The history of my running speed

Directional declines

Today’s run (street): 3.6 miles

I decided to do some data mining on Garmin Connect to compare my historical averages with my current performance. In order to keep the information consistent, I only used data captured from one source, my Garmin 210 that I bought in 2010. I know I’ve lost a lot of speed over the past year and my interest was in seeing whether my recent history is an aberration, or if it merely reflects a long term decline.

Charting the trends reveals a changing relationship between race speed and overall speed. My average pace has followed a linear decline, but my race paces have dropped measurably since 2012. Up to 2012, I generally paced 7.5% better in races compared to my overall average. After 2012, that gap has closed and is now almost equal to my training run times.

As I often say when working with business data, these findings are only directional. The Garmin data, acquired by GPS, has a variable margin of error. I tried to correct for that as much as I could, but the numbers do have some skew. I only selected runs I’d tagged as “street running” to filter out slower trail paces and faster track paces. It’s also important to note that the 2014 data is only through May 25, not a full year.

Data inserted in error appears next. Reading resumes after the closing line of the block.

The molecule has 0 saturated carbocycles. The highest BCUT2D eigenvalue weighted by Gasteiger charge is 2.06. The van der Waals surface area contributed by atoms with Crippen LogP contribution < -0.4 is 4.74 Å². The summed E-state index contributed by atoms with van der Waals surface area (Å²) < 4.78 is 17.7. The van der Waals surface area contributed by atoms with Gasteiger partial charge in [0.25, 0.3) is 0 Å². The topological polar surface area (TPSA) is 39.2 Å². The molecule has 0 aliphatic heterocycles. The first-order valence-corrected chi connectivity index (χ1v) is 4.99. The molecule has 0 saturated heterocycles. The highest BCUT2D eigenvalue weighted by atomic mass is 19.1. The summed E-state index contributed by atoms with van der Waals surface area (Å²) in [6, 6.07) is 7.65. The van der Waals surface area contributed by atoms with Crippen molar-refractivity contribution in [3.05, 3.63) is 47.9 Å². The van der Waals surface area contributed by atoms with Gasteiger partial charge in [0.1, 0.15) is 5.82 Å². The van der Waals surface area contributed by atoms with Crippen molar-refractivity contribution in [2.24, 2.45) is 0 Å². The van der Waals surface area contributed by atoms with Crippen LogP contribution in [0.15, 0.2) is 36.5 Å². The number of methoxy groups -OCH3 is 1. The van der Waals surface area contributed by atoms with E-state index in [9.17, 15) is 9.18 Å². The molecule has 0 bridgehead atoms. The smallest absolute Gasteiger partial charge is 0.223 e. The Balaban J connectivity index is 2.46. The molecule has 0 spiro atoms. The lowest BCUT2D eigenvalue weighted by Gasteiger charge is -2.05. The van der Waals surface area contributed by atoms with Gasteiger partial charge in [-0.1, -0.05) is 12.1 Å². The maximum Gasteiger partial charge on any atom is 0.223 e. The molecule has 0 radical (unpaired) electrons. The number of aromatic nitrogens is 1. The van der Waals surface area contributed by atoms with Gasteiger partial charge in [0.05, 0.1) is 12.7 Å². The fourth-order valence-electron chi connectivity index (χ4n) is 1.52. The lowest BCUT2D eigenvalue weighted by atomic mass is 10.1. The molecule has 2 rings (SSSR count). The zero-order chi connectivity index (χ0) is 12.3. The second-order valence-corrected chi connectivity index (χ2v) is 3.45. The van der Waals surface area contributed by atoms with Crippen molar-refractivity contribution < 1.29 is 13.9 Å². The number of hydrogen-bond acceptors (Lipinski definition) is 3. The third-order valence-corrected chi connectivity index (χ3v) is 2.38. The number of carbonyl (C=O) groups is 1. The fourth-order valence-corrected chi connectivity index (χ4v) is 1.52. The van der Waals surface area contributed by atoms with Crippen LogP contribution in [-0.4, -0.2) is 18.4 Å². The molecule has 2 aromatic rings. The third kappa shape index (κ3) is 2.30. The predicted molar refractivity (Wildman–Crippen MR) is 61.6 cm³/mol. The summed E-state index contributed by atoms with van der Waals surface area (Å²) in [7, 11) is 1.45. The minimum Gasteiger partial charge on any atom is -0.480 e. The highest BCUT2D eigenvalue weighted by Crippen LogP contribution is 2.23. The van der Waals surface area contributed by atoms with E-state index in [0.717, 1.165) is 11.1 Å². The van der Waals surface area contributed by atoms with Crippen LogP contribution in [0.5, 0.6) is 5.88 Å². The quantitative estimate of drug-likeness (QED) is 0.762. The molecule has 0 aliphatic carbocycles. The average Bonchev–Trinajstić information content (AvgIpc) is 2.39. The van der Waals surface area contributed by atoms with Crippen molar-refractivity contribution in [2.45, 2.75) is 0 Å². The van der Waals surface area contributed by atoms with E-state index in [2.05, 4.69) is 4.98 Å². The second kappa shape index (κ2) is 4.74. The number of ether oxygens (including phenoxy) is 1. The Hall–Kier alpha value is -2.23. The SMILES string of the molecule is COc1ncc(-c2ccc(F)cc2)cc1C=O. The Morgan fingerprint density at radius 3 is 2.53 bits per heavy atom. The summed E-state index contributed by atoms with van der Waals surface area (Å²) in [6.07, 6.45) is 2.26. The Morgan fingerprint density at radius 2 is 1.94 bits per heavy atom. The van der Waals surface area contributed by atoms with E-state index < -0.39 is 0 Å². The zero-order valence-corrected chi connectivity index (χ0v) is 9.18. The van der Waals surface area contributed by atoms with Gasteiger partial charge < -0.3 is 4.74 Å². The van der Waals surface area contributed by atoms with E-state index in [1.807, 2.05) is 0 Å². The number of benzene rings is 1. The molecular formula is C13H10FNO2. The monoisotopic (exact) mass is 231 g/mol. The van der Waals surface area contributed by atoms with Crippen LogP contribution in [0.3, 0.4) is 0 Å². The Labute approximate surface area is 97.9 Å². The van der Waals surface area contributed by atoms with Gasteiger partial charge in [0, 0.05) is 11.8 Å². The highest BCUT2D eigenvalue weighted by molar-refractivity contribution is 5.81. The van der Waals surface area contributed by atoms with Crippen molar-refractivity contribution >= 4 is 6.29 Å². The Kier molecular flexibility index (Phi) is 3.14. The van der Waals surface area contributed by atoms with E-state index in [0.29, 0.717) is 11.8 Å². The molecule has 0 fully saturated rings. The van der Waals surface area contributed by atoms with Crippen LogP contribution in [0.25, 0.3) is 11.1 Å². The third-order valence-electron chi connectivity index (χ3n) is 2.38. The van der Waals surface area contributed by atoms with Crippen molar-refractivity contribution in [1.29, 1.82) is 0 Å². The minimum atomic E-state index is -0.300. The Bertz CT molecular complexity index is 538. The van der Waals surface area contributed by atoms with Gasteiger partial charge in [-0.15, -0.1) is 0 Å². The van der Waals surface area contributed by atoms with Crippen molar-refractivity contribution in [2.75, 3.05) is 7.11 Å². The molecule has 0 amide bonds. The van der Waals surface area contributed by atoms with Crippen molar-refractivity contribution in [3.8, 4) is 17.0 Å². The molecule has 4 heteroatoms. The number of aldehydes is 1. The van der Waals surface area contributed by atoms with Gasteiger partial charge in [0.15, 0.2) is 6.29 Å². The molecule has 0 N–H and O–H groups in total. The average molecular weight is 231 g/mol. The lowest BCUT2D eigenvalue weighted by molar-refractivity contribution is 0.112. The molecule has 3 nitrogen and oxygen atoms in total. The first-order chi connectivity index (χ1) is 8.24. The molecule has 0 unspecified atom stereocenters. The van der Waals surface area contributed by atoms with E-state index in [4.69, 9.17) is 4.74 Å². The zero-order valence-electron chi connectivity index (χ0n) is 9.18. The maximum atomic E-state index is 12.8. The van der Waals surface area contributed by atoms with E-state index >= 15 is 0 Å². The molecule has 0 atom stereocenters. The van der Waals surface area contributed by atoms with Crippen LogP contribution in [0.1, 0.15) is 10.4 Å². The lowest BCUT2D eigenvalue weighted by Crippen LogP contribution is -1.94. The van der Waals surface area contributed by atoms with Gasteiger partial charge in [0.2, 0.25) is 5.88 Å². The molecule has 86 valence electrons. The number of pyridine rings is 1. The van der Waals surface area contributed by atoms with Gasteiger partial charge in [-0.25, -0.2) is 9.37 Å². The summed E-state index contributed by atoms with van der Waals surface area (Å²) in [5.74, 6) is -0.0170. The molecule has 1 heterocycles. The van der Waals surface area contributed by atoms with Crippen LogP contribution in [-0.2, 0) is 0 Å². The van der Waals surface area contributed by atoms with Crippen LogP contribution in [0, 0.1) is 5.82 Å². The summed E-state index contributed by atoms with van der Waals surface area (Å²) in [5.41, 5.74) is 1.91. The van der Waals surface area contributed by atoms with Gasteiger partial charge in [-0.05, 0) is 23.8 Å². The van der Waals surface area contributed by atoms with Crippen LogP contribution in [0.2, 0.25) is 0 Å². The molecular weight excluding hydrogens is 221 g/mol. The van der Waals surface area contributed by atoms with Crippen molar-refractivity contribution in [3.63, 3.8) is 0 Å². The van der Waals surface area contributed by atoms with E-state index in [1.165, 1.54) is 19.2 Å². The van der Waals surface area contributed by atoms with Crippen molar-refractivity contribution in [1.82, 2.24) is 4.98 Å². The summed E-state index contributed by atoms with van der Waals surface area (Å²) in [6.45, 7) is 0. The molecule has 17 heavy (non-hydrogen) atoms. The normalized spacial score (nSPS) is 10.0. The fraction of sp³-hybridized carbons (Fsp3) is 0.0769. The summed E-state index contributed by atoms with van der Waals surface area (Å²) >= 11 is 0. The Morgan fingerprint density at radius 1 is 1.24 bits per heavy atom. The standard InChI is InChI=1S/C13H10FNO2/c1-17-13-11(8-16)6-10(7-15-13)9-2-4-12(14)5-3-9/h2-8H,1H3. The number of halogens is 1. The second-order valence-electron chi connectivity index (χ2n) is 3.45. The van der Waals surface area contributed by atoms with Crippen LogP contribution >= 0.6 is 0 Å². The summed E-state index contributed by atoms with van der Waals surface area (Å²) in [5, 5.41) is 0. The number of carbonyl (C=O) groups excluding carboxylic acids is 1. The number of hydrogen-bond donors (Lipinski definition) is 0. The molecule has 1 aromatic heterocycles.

In terms of these findings, I’m not happy to see declines, but at least the drop-off has not been as sharp as I’d suspected. I did today’s run as a tempo, taking it easy through the majority of the distance and picking up the pace more at the end. The last mile was a minute faster than the prior few, and I finished feeling great. I wish I could tap into that speed more often, but based on my recent race performances, it’s a little more complicated than just trying a little harder.

7 thoughts on “The history of my running speed

  1. Is this 5.5 miles per hour? When I first start out on the treadmill and up my speed, it is consistently at the 3.5 mark where I go from a quick walk to a light jog. I don't stay there, but this is where my stride and form change. There is absolutely a mechanical/physical difference between running (which includes what was known as \”jogging\” back in the early '80s) and walking. That said, someone working his ass off to maintain a 2mph is still walking or shuffling, at best. Effort does not define the activity.


  2. But why make the comment about anything being less than 5.5 is walking, when the graph doesn't even depict that he's there? Regardless of the definition of walking vs running, it was still a comment meant to inflame.


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